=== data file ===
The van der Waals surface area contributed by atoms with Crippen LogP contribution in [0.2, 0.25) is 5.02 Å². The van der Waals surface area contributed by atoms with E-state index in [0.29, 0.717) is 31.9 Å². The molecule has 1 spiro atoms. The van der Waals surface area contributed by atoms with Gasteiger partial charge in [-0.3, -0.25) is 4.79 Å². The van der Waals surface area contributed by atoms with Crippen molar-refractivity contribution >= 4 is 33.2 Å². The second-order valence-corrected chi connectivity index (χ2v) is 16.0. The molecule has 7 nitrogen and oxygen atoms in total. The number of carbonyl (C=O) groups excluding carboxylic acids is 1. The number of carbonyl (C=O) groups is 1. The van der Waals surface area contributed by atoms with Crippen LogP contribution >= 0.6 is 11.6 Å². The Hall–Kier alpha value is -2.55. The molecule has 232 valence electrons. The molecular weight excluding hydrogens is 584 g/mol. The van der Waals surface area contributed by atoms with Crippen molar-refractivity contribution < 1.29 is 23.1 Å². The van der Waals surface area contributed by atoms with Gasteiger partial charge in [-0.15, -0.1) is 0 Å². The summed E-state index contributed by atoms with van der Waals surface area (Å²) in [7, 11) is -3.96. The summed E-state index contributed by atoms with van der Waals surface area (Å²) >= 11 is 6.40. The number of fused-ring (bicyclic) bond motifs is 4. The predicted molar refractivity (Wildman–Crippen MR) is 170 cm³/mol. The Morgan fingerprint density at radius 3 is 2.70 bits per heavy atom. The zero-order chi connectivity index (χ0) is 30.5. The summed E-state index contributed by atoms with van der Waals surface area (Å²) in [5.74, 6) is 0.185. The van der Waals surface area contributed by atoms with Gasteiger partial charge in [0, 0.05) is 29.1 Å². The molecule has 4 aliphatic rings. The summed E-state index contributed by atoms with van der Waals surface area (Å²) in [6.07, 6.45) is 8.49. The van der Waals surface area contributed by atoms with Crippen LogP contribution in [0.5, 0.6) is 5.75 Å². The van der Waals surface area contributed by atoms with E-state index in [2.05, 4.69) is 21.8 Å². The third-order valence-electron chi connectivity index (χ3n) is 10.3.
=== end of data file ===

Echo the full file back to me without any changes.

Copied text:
The van der Waals surface area contributed by atoms with Crippen LogP contribution in [0.2, 0.25) is 5.02 Å². The van der Waals surface area contributed by atoms with E-state index in [0.29, 0.717) is 31.9 Å². The molecule has 1 spiro atoms. The van der Waals surface area contributed by atoms with Gasteiger partial charge in [-0.3, -0.25) is 4.79 Å². The van der Waals surface area contributed by atoms with Crippen molar-refractivity contribution >= 4 is 33.2 Å². The second-order valence-corrected chi connectivity index (χ2v) is 16.0. The molecule has 7 nitrogen and oxygen atoms in total. The number of carbonyl (C=O) groups excluding carboxylic acids is 1. The number of carbonyl (C=O) groups is 1. The van der Waals surface area contributed by atoms with Crippen LogP contribution >= 0.6 is 11.6 Å². The Hall–Kier alpha value is -2.55. The molecule has 232 valence electrons. The molecular weight excluding hydrogens is 584 g/mol. The van der Waals surface area contributed by atoms with Crippen molar-refractivity contribution < 1.29 is 23.1 Å². The van der Waals surface area contributed by atoms with Gasteiger partial charge in [-0.15, -0.1) is 0 Å². The summed E-state index contributed by atoms with van der Waals surface area (Å²) in [7, 11) is -3.96. The summed E-state index contributed by atoms with van der Waals surface area (Å²) >= 11 is 6.40. The number of fused-ring (bicyclic) bond motifs is 4. The predicted molar refractivity (Wildman–Crippen MR) is 170 cm³/mol. The Morgan fingerprint density at radius 3 is 2.70 bits per heavy atom. The zero-order chi connectivity index (χ0) is 30.5. The summed E-state index contributed by atoms with van der Waals surface area (Å²) in [5.74, 6) is 0.185. The van der Waals surface area contributed by atoms with Gasteiger partial charge in [0, 0.05) is 29.1 Å². The molecule has 4 aliphatic rings. The summed E-state index contributed by atoms with van der Waals surface area (Å²) in [6.07, 6.45) is 8.49. The van der Waals surface area contributed by atoms with Crippen LogP contribution in [0.5, 0.6) is 5.75 Å². The van der Waals surface area contributed by atoms with E-state index in [2.05, 4.69) is 21.8 Å². The third-order valence-electron chi connectivity index (χ3n) is 10.3.